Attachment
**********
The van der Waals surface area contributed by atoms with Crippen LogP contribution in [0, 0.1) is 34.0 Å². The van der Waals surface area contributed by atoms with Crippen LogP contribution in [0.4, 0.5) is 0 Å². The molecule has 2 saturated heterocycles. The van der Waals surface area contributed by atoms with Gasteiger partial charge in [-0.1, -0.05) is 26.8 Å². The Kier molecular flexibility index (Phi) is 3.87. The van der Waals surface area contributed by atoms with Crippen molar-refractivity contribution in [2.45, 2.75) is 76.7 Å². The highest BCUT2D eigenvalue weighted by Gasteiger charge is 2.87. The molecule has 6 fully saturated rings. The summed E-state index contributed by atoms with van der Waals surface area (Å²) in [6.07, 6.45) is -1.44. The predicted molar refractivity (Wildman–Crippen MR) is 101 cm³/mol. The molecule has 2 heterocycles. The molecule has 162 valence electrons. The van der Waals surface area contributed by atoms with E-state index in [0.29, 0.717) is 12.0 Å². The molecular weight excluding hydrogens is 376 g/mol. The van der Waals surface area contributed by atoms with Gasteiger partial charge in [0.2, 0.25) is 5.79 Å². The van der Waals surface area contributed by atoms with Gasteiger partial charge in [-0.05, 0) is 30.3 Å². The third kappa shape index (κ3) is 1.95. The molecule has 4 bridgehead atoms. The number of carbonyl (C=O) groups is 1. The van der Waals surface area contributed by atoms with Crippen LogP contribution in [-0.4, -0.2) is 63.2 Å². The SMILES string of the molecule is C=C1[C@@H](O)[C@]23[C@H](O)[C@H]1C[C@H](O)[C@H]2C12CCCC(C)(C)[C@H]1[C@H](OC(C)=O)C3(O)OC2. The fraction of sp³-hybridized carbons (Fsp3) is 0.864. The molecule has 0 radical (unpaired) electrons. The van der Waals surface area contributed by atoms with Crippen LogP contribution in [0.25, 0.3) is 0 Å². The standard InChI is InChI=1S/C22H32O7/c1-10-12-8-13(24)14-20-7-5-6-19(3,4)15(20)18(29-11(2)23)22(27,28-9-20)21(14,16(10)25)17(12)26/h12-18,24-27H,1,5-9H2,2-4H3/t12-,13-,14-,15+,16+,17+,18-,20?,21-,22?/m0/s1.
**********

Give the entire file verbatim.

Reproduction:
The van der Waals surface area contributed by atoms with Crippen LogP contribution in [0, 0.1) is 34.0 Å². The van der Waals surface area contributed by atoms with Crippen LogP contribution in [0.4, 0.5) is 0 Å². The molecule has 2 saturated heterocycles. The van der Waals surface area contributed by atoms with Gasteiger partial charge in [-0.1, -0.05) is 26.8 Å². The Kier molecular flexibility index (Phi) is 3.87. The van der Waals surface area contributed by atoms with Crippen molar-refractivity contribution in [2.45, 2.75) is 76.7 Å². The highest BCUT2D eigenvalue weighted by Gasteiger charge is 2.87. The molecule has 6 fully saturated rings. The summed E-state index contributed by atoms with van der Waals surface area (Å²) in [6.07, 6.45) is -1.44. The predicted molar refractivity (Wildman–Crippen MR) is 101 cm³/mol. The molecule has 2 heterocycles. The molecule has 162 valence electrons. The van der Waals surface area contributed by atoms with E-state index in [0.29, 0.717) is 12.0 Å². The molecular weight excluding hydrogens is 376 g/mol. The van der Waals surface area contributed by atoms with Gasteiger partial charge in [0.2, 0.25) is 5.79 Å². The van der Waals surface area contributed by atoms with Gasteiger partial charge in [-0.05, 0) is 30.3 Å². The third kappa shape index (κ3) is 1.95. The molecule has 4 bridgehead atoms. The number of carbonyl (C=O) groups is 1. The van der Waals surface area contributed by atoms with Crippen LogP contribution in [-0.4, -0.2) is 63.2 Å². The SMILES string of the molecule is C=C1[C@@H](O)[C@]23[C@H](O)[C@H]1C[C@H](O)[C@H]2C12CCCC(C)(C)[C@H]1[C@H](OC(C)=O)C3(O)OC2. The fraction of sp³-hybridized carbons (Fsp3) is 0.864. The molecule has 0 radical (unpaired) electrons. The van der Waals surface area contributed by atoms with Crippen LogP contribution in [0.25, 0.3) is 0 Å². The standard InChI is InChI=1S/C22H32O7/c1-10-12-8-13(24)14-20-7-5-6-19(3,4)15(20)18(29-11(2)23)22(27,28-9-20)21(14,16(10)25)17(12)26/h12-18,24-27H,1,5-9H2,2-4H3/t12-,13-,14-,15+,16+,17+,18-,20?,21-,22?/m0/s1.